Typical Community Outings at Chesapeake Care Resources
in North East, MD
High Point School, part of Washtenaw ISD in Ann Arbor, MI became the 31st MOVE Model Site in Nov., 2018
Oak Park Elementary School
MOVE Training in Charlotte, NC
Watch this exciting video of the MOVE Program at the Meadowood Program, Red Clay Consolidated School District
Johnny’s Success with Toileting
Olivia started at the RISE Learning Center in 2016-2017 school year. She came to school after having hip dysplasia and corrective surgery. Olivia wasn’t able to fully extend her legs and preferred the fetal position for comfort. Olivia often expressed her discomfort in other positions by crying. Olivia started using the Rifton Support Station and Rifton Pacer to allow her legs the opportunity to extend. Olivia has been tolerating her adapted mobility equipment without crying and smiles when given the opportunity to be at eye level with her peers.
Olivia likes music and hanging with her peers. As the extension of her hips and knees has increased, Olivia is now able to tolerate standing in a Rifton Dynamic Stander for up to an hour! Olivia is starting to push through her legs to come to standing position during transitions as well! Olivia now participates in our school’s spirit club and encourages our basketball team during their games.
Olivia now utilizes her adapted mobility equipment both at school and at home. Olivia and her parents have a renewed hope thanks to the help of the M.O.V.E. program!
Submitted by: Allison Compton
RISE School wants you to meet Rebeca
Rebeca is a young lady who has been involved in the M.O.V.E. program for a few years. Over the past 2 years, Rebeca has blossomed in her interactions with her environment and others. When Rebeca first came to school, she crawled as her main form of transportation throughout her environment. She is now sitting independently in a classroom chair and walking throughout her school environment with support at her forearms in her Pacer or with one hand held.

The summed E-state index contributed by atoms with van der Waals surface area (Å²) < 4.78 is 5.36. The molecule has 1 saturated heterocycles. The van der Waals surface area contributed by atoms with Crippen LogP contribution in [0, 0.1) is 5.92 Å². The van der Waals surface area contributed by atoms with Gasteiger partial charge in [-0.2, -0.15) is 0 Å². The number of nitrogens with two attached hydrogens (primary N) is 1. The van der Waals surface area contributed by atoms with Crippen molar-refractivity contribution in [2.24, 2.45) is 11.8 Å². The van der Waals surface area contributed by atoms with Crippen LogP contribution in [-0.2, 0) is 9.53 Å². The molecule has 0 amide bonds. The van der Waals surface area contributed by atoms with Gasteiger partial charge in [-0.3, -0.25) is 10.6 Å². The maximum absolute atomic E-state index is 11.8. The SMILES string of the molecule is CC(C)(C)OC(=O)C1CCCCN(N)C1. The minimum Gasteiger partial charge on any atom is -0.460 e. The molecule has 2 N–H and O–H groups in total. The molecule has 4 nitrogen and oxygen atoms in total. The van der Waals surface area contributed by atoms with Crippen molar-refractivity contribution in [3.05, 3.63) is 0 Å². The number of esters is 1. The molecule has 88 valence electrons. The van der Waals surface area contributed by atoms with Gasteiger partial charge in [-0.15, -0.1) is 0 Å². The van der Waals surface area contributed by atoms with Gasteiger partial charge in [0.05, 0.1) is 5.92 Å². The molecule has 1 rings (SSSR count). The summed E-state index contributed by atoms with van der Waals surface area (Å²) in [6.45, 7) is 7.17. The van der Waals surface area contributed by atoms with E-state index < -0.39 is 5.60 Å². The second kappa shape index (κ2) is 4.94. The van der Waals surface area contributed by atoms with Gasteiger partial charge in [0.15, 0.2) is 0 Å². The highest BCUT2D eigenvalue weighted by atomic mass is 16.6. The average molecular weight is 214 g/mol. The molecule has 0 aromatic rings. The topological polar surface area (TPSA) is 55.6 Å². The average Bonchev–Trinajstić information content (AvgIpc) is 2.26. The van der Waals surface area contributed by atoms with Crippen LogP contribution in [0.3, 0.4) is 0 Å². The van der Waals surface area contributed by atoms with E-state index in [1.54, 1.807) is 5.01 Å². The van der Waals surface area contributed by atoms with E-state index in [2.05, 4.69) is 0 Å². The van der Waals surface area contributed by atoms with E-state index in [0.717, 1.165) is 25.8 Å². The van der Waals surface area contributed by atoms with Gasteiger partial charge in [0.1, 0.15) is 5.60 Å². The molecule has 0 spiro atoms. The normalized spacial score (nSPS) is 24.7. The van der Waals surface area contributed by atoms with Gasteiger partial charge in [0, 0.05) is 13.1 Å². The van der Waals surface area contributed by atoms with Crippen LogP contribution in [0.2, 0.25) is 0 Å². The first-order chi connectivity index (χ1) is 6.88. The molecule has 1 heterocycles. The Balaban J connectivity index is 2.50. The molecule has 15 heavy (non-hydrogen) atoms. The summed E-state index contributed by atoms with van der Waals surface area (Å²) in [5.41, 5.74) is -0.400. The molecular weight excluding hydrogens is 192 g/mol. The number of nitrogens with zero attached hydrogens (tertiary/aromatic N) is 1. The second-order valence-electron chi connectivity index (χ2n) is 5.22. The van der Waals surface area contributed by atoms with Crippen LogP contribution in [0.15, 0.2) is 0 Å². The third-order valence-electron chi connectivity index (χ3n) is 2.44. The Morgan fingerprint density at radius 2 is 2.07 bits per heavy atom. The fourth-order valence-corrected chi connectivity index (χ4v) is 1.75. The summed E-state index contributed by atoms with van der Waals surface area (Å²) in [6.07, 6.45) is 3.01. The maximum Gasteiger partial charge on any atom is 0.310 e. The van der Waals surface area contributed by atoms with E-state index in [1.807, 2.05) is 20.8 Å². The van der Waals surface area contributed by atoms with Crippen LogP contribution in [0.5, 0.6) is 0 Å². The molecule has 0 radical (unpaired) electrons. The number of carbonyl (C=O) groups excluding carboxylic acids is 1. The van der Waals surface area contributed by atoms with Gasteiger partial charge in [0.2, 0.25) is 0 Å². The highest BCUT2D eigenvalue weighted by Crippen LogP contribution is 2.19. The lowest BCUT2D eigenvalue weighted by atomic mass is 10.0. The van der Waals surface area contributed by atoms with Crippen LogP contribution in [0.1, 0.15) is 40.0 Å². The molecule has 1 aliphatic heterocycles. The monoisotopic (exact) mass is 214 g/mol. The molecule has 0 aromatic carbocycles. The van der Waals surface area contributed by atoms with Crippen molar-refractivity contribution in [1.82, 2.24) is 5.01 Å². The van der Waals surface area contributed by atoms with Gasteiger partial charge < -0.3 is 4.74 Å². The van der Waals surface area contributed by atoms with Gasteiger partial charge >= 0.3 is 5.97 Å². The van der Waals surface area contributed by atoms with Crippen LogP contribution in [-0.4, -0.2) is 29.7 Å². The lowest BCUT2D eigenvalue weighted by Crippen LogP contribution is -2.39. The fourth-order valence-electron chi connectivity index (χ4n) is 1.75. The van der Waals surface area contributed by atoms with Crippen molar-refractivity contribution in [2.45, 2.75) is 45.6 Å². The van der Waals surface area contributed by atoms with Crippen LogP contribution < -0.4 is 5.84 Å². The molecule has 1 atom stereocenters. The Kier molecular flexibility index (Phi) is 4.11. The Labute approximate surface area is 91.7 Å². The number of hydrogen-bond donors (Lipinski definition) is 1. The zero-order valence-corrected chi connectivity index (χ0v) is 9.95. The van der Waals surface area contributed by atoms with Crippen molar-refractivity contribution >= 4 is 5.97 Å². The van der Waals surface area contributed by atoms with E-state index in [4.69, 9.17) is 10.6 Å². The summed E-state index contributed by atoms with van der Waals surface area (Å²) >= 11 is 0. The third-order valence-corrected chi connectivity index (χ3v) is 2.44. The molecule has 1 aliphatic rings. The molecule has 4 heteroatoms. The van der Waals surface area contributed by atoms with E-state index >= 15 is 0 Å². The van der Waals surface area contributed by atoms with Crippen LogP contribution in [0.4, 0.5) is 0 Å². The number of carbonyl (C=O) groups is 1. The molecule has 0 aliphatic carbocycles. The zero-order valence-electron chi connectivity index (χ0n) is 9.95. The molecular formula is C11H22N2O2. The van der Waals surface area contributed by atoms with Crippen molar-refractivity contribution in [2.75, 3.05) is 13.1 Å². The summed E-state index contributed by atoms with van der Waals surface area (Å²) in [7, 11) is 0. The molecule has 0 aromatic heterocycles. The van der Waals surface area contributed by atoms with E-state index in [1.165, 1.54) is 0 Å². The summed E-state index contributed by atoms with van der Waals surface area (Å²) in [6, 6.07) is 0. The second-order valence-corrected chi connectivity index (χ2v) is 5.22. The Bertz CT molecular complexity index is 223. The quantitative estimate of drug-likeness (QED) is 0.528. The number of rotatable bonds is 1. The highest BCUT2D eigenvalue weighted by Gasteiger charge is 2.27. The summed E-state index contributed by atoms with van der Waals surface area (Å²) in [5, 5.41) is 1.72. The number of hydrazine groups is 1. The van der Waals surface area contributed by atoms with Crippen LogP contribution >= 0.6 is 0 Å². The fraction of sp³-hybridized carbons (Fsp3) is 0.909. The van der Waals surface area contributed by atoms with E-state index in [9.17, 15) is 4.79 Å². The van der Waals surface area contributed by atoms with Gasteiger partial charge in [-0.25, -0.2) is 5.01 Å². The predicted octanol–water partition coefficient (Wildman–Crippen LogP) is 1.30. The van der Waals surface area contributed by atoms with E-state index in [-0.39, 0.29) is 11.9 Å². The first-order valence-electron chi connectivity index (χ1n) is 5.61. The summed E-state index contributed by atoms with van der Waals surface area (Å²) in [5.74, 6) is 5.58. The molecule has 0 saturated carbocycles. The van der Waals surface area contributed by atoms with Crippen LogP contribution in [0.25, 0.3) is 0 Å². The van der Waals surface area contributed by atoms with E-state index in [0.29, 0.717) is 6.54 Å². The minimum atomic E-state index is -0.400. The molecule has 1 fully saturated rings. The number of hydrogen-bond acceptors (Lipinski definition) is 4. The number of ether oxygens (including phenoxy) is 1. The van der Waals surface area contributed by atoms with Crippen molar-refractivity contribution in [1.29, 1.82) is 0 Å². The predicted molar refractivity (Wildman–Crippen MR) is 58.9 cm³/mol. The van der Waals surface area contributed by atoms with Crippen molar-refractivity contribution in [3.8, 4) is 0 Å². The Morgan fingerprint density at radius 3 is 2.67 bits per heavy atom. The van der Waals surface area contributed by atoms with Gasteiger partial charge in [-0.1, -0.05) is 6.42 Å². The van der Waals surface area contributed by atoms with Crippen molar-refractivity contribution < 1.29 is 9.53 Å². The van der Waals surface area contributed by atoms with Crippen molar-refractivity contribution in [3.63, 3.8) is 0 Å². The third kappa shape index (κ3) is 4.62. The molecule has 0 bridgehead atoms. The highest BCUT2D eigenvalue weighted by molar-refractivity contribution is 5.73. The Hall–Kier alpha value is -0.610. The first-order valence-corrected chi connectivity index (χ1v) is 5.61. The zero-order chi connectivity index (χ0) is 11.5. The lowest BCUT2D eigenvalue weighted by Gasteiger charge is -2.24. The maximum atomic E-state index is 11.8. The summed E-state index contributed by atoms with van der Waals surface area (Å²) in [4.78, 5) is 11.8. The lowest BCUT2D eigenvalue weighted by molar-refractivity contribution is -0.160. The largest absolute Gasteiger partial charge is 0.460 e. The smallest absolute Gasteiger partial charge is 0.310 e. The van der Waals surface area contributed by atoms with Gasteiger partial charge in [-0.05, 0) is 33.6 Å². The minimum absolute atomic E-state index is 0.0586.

Since Rebeca has been up and moving, she is starting to engage with things around her. She is starting to taste new foods, communicate with her peers, and tolerating daily living activities. Rebeca did not want to engage with others when starting school and now she is seeking out interactions with not only staff but her peers. Rebeca did not like to be touched when starting school and now she smiles and laughs and is starting to seek out touch from others. Rebeca is also enjoying her time in the therapy pool. This used to be one of her least favorite activities but now her smiles say otherwise.
Rebeca has learned to “move” where she wants to go in her environment instead of waiting for an adult when in her Pacer. Rebeca is making choices of things she wants and making eye contact with objects and people in which she is engaging. Rebeca hasn’t had the opportunity to experience much of her community since crawling was her only way to get around. Now with walking with one hand held or using her Pacer, Rebeca is enjoying community trips and riding the bus in a regular bus seat. With the opportunity to “move”, Rebeca’s personality now shines bright.
The E-Pacer at CERTS
In August 2017, C.E.R.T.S. Adult Day Program hosted Rifton at our Model Site in Newark, Delaware for the demonstration of their New E-Pacer.